Building a Freeway

Imagine the Loop 202 South Mountain Freeway without any designs on its bridges, ramps and sound walls? What drawings and colors would you use? What plants would line the roadway? This activity makes you the designer.
Check out our new video showing how crews place massive girders for the new Hell Canyon Bridge.
Ever wonder what it takes to move one million cubic yards of rock and dirt?
Watch today’s video and you may never look at pavement markings in the same way ever again!
Here we are, blogging about pavement … again! When we told you there’s a lot to learn on the subject, we weren’t joking ...
ADOT Construction Manual. We were perusing the ADOT Construction Manual just recently and we came across a passage that terrifically sums up ADOT’s Project Development Process.
As you can see in the video above, girders are the concrete and steel beams that enable the bridge to support the roadway and the vehicles on top of it. They’re vital to the design of a bridge, but not all girders are the same…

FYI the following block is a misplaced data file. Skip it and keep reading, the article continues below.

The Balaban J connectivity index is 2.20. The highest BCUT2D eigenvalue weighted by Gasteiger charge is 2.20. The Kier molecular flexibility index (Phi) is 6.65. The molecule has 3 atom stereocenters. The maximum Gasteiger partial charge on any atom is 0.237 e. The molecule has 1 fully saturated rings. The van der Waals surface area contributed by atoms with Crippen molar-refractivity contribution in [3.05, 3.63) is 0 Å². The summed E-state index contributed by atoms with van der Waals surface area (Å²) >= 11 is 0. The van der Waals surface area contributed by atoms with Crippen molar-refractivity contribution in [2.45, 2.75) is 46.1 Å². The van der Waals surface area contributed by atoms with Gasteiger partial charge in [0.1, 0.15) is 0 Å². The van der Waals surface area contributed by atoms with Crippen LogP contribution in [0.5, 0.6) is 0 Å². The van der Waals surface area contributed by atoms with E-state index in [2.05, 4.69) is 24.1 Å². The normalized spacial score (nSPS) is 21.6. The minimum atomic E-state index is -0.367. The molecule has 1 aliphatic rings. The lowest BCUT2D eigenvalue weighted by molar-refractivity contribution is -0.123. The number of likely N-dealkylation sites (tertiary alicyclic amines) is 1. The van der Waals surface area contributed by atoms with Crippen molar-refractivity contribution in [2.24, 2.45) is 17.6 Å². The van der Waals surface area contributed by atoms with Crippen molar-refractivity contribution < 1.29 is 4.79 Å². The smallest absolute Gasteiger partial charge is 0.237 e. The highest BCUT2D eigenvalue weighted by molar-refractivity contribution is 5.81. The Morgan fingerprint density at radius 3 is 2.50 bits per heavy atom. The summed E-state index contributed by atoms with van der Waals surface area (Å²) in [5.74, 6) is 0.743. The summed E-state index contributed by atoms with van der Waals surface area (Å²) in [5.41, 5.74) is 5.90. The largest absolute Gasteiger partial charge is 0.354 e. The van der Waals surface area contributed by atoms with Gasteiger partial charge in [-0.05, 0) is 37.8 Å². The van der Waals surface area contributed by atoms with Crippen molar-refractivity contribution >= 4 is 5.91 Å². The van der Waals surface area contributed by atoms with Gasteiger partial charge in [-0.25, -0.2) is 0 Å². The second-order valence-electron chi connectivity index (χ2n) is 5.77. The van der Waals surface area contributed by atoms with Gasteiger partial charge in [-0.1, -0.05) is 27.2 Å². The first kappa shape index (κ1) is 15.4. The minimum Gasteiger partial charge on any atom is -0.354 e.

You probably don’t think much about drainage when you’re driving, but a well-designed drainage system can increase the lifespan of a highway and help keep the public safe. We’ll blog about how these systems are designed and maintained soon, but today we just want to give you a quick glimpse of the types of drainage solutions used on a project like the Loop 303/I-10 interchange.
Placing Portland Cement Concrete Pavement (PCCP) is one of the final steps involved when building a road, but it’s far from an afterthought…
When you’re building bridges, there’s more than one way to get the job done... We told you a few months ago about a method that utilizes false work and sand jacks. Today, we’re going to fill you in on a different approach … the key terms to remember are soffit fills and waste slabs.